The Bible teaches God devises ways for life for those who are estranged from Him. Despite our sinful nature which often pushes others away, God still pulls the banished toward His abundant and eternal life. Let’s examine a story from the Bible where people are pushing when God is pulling.
Amnon Devises a Way to Push
King David’s son, Amnon, fell in love with his half-sister, Tamar. Literally lovesick because it seemed impossible for him to be with her, Amnon was approached by his friend and cousin, Jonadab, who inquired about his gloomy appearance. The two devised a way for Amnon to be alone with Tamar. Amnon pretended to be ill, garnering the presence of his father the king to whom he requested none other than Tamar to come to his house and prepare food for him. An unsuspecting David obliged. What followed cut deeply into David’s family legacy, scarring it for generations.
A scheming Amnon gazed at Tamar with shameless intent while she kneaded the dough, formed it into bread, and then placed it in the brick oven. As the aroma of freshly baked bread filled Amnon’s house, lust filled his heart. When Tamar served him the warm bread, he refused to eat, ordering their servants to leave. Still devising a way to violate his sister without any witnesses, Amnon requested Tamar to feed him as he lay in his bed. When a vulnerable Tamar approached her deceitful brother, he grabbed her, whispered his dishonorable intentions, defied her warning, and stole her innocence.
Absalom Devises a Way to Push
When news hit the king, he was furious, but he ignored the law requiring Amnon’s banishment. Consequently, Tamar’s full brother Absalom calmed his sister while he secretly devised a way to seek revenge. Two years later, after receiving David’s permission allowing the king’s son to join him out of town with his sheepshearers, Absalom ordered his men to murder a wine-filled Amnon as repayment for his sin with Tamar. The princes raced to David’s palace where they mourned the untimely loss of their brother. Realizing that he faced banishment or even death for his heinous act, Absalom fled for asylum in Geshur, land of his mother, where his grandfather was king.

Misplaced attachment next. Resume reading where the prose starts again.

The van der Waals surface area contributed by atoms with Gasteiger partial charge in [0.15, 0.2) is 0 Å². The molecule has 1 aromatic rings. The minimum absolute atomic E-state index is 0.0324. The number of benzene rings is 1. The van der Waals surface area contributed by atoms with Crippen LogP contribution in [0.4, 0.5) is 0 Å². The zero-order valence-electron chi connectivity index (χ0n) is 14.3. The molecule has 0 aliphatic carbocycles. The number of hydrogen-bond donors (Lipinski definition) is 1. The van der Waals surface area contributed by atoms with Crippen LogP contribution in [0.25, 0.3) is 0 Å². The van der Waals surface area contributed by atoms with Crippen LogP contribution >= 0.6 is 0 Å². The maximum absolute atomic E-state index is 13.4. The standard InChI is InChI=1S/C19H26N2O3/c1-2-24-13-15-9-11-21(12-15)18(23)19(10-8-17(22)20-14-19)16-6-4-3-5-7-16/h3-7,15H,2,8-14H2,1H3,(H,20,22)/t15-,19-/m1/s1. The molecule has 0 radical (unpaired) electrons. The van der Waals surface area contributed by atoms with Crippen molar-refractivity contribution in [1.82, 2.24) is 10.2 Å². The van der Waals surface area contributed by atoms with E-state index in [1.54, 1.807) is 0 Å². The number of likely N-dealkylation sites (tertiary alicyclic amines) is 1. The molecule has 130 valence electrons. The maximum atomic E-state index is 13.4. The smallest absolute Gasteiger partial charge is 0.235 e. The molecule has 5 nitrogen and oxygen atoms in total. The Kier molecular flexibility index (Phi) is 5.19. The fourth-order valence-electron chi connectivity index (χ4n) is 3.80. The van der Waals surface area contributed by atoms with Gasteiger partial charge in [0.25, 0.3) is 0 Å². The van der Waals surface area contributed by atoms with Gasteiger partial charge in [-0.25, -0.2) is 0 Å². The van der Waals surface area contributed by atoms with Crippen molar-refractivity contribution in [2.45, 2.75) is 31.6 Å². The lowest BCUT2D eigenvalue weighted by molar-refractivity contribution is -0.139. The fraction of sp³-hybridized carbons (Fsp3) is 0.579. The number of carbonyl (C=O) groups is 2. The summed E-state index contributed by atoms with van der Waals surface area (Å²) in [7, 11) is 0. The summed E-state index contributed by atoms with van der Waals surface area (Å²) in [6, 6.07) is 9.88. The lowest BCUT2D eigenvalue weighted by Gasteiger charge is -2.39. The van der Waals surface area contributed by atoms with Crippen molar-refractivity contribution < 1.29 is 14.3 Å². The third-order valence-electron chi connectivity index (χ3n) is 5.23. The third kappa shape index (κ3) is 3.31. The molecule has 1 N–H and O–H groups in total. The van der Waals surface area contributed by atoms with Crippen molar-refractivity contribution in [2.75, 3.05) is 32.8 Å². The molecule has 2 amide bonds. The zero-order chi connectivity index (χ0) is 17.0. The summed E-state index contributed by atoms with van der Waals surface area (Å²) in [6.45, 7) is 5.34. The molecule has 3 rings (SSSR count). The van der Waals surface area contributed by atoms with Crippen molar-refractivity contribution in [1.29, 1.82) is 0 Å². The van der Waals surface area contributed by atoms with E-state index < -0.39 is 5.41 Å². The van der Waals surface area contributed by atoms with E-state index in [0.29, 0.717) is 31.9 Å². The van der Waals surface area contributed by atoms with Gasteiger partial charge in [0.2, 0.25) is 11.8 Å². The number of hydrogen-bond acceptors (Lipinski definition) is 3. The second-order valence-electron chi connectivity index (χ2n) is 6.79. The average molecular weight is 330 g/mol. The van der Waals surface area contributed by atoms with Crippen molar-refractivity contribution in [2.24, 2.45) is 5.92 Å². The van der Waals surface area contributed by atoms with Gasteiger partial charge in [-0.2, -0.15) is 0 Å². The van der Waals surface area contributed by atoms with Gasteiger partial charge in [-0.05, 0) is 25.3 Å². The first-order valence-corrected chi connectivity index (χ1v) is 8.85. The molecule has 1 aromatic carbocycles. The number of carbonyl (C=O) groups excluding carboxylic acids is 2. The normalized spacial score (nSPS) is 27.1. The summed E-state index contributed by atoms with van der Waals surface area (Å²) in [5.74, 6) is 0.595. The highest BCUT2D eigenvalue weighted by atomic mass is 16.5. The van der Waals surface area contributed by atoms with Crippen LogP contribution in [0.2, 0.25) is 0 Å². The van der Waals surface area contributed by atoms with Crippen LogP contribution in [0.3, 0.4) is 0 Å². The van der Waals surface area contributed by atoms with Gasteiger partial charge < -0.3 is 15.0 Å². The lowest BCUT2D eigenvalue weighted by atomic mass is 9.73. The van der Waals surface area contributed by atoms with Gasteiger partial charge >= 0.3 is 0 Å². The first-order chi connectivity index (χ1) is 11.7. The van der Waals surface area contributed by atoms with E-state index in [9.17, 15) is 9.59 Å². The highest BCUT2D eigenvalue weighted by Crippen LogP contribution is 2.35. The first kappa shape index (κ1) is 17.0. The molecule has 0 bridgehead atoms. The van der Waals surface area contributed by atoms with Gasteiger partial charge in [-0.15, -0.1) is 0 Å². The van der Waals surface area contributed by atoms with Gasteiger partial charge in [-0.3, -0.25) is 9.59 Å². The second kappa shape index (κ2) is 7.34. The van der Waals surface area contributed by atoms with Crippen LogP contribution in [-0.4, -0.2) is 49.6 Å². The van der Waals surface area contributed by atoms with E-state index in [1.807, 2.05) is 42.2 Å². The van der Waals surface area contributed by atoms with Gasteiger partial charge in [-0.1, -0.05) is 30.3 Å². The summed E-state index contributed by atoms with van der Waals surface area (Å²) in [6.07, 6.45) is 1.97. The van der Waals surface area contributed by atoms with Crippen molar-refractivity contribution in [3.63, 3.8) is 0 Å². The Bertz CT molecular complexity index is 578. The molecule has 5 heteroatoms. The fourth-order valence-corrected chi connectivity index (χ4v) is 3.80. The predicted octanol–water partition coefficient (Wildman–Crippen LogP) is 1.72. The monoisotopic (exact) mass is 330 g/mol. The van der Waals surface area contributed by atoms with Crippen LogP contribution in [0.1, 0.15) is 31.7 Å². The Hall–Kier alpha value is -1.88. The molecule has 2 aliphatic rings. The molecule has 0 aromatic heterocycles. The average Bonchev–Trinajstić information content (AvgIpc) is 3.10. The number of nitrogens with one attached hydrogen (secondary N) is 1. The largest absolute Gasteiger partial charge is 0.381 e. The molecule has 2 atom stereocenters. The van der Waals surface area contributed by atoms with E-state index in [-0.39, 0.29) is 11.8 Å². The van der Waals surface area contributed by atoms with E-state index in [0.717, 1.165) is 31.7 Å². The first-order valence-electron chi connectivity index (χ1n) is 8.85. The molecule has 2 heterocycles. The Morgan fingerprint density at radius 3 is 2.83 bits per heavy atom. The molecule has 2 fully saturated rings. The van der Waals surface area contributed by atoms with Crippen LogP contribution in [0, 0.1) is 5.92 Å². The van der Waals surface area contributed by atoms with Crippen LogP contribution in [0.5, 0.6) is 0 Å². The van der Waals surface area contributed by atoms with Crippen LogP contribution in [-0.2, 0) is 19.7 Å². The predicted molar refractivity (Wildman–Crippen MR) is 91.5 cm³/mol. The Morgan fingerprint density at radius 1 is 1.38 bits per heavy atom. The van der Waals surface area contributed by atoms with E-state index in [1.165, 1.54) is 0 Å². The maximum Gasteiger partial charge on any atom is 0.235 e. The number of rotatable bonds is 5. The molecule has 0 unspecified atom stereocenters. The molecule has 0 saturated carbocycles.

David Devises a Way to Push
All the while, David’s heart longed for his son Absalom. However, the king allowed his son to remain banished without contact for three years until David’s military leader Joab (meaning Jehovah-fathered), devised a way to persuade the king to reconcile with Absalom (2 Samuel 14:1).
God Devises a Way to Pull
Motivated by a desire to pull David toward reconciled relationships, to see the king’s heart mended by renewing his relationship with his son (2 Samuel 14:1), to honor God (2 Samuel 14:13, 16, 17), to maintain Israel’s military strength (2 Samuel 14:16), and to improve his own relationship with David (2 Samuel 14:22), Joab sent his messenger about ten miles south of Jerusalem to Tekoa where he solicited the help of a wise woman. Disguised as a grieving widow, the undercover agent traveled to Jerusalem and fell before the king as she presented him with her parable masterminded by Joab.
While in the fields, her sons argued. With no one to separate them, one son stole the breath of life from his brother. Now the entire clan was coming to kill her sole remaining heir who also represented her only means of survival. She begged for David’s protection from the avenger of blood. Empathizing with the woman’s plight, the king promptly ordered her son’s safety.
With the confirmation of the king’s ruling, the wise woman of Tekoa unveiled her true motive. David listened intently only to learn that he had been the antagonist in yet another parable. “The wise woman inquired, ‘Why then have you devised a thing like this against the people of God? When the king says this, does he not convict himself, for the king has not brought back his banished son'” (2 Samuel 14:13).
With David’s blood boiling, the woman seized the moment to craft one of the most insightful word pictures ever expressed to the shepherd turned king: “Like water spilled on the ground, which cannot be recovered, so we must die. But God does not take away life; instead, he devises ways so that a banished person may not remain estranged from him” (2 Samuel 14:14). The wise woman of Tekoa had just painted a portrait of God on the inner canvas of the king. If God devises ways for life, would the man after God’s own heart do the same?
In order to be used by God to advance His kingdom, David would have to: (1) inhale the breath of life from God and (2) exhale the breathe of life to others. The same holds true for us today.
Are you inhaling and exhaling God’s breath of life and being used by His Spirit to pull the estranged to Christ?